Sadness is related to anger. One who is grieved can become angry with the person who grieved him, and Scripture does indeed speak of God being angry on account of our sins (e.g., Num. 22:22, Deut. 4:25, 2 Sam. 6:7).

When a man is angry, his intense disapproval of something that someone has done triggers a particular set of physiological sensations and mental discomfort. A difference between anger and sadness is that the former tends to be provoked when we view the person’s action as harming or threatening something we care about (as opposed to having a sense of loss or unfulfilled hope). Anger also is very likely to motivate us to act in some way, particularly by seeking to strike back at the one who has angered us.

Applying this to the divine, God does not have a body and so does not feel the physiological sensations we do with anger. Neither does he feel the mental discomfort associated with anger. He does intensely disapprove of sin and, when it is committed, will act. This action may take the form of allowing temporal calamity to befall those who engage in sin.

This allowing of temporal calamity on those who have sinned is sufficiently analogous to human anger for Scripture to apply the term to it. Thus when in the Old Testament people suffer on account of their sins, it is spoken of as the product of divine anger.

Alternately, God sometimes announced through the prophets that he was angry and would punish the people unless they repented. This also signifies God’s disapproval of their sins together with the information on what God will do if they persist on their present course.

Divine Repentance

In modern speech, repentance refers to a sorrow over and conversion from one’s sins. This kind of repentance is never ascribed to God, whose absolute holiness is unquestioned in Scripture.

The term repentance historically has been used in other senses, referring either to a change of course or a change of opinion, and in these senses Scripture does apply the concept of repentance to God. This is not literal because God’s omniscience prevents him from ever having any cause of changing his opinion (he cannot gain new information that he previously was unaware of) and because his timelessness prevents him from ever changing in any way. The point elsewhere in Scripture is made explicitly: “God is not man, that he should lie, or a son of man, that he should repent” (Num. 23:19).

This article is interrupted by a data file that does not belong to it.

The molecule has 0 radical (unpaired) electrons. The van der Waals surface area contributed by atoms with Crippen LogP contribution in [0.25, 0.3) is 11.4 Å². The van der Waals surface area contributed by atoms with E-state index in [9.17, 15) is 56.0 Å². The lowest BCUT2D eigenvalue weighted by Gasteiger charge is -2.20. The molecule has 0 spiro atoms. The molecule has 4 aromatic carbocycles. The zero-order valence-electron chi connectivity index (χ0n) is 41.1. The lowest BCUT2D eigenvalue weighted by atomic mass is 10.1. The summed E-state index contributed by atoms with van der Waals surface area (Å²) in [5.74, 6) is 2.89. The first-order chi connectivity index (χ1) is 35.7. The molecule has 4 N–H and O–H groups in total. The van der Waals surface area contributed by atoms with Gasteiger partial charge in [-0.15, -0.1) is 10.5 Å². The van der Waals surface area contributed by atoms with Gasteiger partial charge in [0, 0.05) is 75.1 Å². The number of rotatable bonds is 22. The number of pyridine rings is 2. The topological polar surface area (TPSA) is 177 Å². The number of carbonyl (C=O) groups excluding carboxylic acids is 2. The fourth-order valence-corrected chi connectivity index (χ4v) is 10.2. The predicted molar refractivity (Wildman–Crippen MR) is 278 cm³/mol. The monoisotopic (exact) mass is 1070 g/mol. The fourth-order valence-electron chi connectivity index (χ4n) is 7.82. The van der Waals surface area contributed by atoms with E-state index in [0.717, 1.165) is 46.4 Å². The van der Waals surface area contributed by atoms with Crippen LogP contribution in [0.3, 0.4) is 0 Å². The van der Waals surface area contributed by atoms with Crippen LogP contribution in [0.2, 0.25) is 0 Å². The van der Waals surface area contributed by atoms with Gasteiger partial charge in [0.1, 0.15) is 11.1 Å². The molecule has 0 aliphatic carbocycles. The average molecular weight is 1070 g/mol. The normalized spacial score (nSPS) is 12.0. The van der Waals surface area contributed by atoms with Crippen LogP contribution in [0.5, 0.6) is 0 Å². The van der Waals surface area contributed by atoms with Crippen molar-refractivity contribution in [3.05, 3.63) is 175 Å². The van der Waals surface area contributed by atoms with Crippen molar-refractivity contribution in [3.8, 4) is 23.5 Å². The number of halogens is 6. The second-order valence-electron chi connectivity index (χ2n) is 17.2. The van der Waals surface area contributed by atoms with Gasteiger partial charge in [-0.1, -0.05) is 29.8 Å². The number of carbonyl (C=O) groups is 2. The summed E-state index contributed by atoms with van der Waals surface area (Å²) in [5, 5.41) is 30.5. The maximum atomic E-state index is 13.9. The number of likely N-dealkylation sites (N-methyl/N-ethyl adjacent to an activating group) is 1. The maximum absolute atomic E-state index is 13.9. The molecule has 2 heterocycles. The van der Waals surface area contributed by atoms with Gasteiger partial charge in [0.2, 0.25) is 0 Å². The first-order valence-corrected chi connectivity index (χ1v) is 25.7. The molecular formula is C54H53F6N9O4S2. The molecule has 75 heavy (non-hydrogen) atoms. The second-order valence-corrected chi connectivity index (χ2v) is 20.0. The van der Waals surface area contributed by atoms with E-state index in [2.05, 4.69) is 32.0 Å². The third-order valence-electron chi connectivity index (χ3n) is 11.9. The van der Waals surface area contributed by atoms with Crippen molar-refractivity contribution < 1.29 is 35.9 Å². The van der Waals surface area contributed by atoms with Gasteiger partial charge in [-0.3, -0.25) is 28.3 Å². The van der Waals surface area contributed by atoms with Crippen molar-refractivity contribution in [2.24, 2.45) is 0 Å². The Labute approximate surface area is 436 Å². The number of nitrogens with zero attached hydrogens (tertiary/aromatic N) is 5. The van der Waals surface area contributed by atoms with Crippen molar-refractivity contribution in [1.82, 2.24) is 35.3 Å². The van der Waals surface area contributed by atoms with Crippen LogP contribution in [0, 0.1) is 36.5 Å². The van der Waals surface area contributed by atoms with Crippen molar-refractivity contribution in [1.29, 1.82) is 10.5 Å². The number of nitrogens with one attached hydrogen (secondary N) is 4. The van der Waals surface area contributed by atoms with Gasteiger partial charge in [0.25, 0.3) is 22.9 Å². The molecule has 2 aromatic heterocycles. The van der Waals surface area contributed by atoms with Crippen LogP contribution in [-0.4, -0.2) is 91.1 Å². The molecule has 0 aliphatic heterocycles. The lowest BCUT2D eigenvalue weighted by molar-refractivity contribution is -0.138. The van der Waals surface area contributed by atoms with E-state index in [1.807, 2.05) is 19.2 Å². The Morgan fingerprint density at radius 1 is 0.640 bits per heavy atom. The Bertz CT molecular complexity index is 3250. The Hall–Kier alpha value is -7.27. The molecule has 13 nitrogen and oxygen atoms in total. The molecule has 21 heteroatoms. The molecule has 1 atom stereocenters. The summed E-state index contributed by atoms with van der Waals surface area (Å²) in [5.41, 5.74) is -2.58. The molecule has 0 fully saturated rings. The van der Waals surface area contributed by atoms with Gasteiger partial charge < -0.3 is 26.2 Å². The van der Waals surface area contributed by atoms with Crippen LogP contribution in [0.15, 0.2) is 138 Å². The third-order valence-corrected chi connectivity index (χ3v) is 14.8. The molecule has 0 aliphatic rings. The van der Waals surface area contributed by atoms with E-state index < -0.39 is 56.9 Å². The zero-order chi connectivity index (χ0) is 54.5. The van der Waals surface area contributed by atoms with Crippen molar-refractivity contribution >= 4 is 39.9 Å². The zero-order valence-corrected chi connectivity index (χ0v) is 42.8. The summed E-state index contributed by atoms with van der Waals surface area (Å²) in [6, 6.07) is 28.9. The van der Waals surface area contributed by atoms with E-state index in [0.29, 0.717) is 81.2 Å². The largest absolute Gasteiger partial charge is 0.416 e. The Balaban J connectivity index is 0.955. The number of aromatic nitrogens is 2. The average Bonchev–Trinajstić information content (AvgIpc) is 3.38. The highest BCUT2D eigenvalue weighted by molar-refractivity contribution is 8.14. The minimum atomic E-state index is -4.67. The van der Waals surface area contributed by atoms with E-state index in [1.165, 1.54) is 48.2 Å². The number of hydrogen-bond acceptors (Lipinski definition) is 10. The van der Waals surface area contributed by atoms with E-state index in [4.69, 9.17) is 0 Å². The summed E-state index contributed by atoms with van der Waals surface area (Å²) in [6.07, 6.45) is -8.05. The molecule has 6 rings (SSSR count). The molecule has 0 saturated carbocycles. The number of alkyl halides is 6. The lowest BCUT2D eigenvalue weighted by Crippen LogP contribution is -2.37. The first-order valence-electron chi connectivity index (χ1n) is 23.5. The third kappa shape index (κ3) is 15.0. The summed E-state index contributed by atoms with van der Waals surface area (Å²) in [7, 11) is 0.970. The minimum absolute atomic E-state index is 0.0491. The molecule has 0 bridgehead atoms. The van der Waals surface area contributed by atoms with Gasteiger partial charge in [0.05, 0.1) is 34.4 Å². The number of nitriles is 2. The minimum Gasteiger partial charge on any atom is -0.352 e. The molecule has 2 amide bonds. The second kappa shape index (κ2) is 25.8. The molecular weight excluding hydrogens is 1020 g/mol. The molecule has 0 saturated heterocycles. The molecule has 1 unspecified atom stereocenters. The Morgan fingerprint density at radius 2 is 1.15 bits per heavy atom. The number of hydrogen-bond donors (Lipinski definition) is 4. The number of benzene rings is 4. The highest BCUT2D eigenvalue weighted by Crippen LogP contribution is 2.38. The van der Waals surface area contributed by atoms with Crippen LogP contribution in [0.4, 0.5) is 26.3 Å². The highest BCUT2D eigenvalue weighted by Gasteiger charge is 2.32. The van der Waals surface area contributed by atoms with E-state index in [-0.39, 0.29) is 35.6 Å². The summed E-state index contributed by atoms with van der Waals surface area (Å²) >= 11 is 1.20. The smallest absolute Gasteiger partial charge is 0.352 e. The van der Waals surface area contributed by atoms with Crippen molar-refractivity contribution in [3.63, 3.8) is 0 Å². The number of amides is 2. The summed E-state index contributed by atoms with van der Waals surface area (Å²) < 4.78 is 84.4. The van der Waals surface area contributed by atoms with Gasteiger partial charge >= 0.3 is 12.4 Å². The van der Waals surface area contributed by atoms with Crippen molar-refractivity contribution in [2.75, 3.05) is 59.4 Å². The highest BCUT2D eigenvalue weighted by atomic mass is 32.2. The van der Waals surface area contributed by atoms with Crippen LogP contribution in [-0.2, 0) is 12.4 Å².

Nevertheless, it is fairly easy to unpack the metaphor of divine repentance when it is used in Scripture. For example, Exodus says “the LORD repented of the evil which he thought to do to his people” (32:14) following Moses’ intercession for them. This fits the same pattern as all answered prayer: God has determined that he will give certain things to us only if we ask for them, otherwise not. Had Moses not interceded for the people of Israel, punishment would have come upon them. This avoidance of the calamity that otherwise would have occurred is spoken of as if it were a change of course on God’s part. In actuality, there was no change. God had determined two possible paths to go down depending on the response of Moses. The prophet’s intercession simply determined which path was taken.

Similarly, when Genesis speaks of God repenting of or regretting having created man (Gen. 6:6-7), it signifies not that God got new information on how bad men are but that he fully recognized how bad man’s sins were (i.e., sufficiently bad to allow the race to be destroyed) and that he correspondingly chose to allow the calamity of the Flood.

Divine Malevolence

It is a more difficult to understand when Scripture speaks of God willing evil to someone (e.g., Jer 18:7-11). This must be squared with God’s complete goodness. There would seem to be two ways of doing so.

The first solution is that God never wills moral evil to anyone. He only allows them to become morally evil. He may positively will physical evil (pain, hunger, sickness, death) when it will serve to achieve a greater good (e.g., repentance, avoidance of danger). This appears to be the historically more common explanation in Catholic thought.

However, it is also possible to hold that even in the case of physical evil God is merely allowing it for a greater end, not positively willing it. It seems better to accord with God’s absolute benevolence that God would merely allow evil, whether physical or moral, rather than will evil.

This distinction has an impact on how one reads statements regarding God willing evil in Scripture. Statements suggesting that God willed or brought moral evil on someone (e.g., “the Lord hardened the heart of Pharaoh”; Ex. 9:12) must be interpreted in the sense that God allowed the moral evil (e.g., by withdrawing his grace from one who has resisted it). Statements that he willed or brought about physical evil (e.g., a plague) could be interpreted either to mean that he willed the evil to achieve a good or that he allowed the evil to achieve the good.